As you scale up the cost of failure becomes higher. With technology and analytics information is more readily available. The bigger worry is challenging marketers into making more effective spends. There has to be sharp accountability. There is a far greater emphasis on driving growth and ROI and while this has led to sharper accountability, it has on the flip side also led marketers to become more risk averse. There is far more flux, and general cautiousness. In this respect, entrepreneurs are far more aggressive risk takers. Its more the culture and mindset than anything to do with technology or digital.

There have been instances where companies such as Marico and others have had to come up with innovative ideas to market their products, create content and in some cases also create platforms. Keeping this is mind, how has the agencies role changed?

The challenge is constant quality support. That as a field needs to develop.

Today content as well as media is going digital. So newspapers now have digital news sites and content created specifically for that audience. Similarly, TV too is doing the same. So where do you see traditional media heading in this case?

In India at least traditional and digital media will co-exist for a long while to come. The challenge is how to use each media as a multiplier effect. For media agencies, the goal is to create communication that is media neutral.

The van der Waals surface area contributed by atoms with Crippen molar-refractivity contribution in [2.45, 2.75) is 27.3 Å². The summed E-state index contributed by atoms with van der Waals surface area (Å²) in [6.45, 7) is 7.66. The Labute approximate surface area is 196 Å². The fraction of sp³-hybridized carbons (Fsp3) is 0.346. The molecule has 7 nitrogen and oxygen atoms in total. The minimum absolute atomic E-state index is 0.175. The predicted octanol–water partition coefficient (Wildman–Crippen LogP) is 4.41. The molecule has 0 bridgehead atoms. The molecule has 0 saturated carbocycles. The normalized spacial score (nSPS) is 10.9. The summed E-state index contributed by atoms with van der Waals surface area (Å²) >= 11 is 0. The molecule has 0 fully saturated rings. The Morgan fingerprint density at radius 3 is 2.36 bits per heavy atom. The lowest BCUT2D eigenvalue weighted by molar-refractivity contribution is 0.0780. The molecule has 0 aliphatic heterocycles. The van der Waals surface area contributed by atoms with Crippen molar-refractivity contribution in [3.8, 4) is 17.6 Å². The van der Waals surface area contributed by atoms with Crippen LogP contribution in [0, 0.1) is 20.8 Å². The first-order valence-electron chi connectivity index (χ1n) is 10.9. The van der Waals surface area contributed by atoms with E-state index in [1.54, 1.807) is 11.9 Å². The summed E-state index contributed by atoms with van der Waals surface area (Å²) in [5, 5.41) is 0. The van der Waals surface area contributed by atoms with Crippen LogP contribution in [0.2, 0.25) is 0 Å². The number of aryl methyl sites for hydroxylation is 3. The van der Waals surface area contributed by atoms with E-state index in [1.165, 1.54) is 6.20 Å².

Will digital spends go up by 3x or more in the next 5 years?

I don't think its about digital media spends alone but rather about investments in analytics, online reputation management, consumer insights. So its about using technology more effectively and spending on that aspect that I see going up rather than just on digital media campaigns.

With new measurements how can TV and Print deliver more for marketers?

While the strength of TV and Print is about numbers and reach, they definitely need to get more innovation in to be more effective.

Will ad spends go up in FMCG for the second half of the financial year?

FMCG sector is right now in a sweet spot this year because of lower input costs. Instead of pumping this back into the company, its better to spend on innovation. But on a macro level, its also important to have consumer confidence and spending go up because without consumers spending, there is no point tin putting money in innovation. There will be a slight increase in ad spends in the second half of the financial year but only if consumption goes up.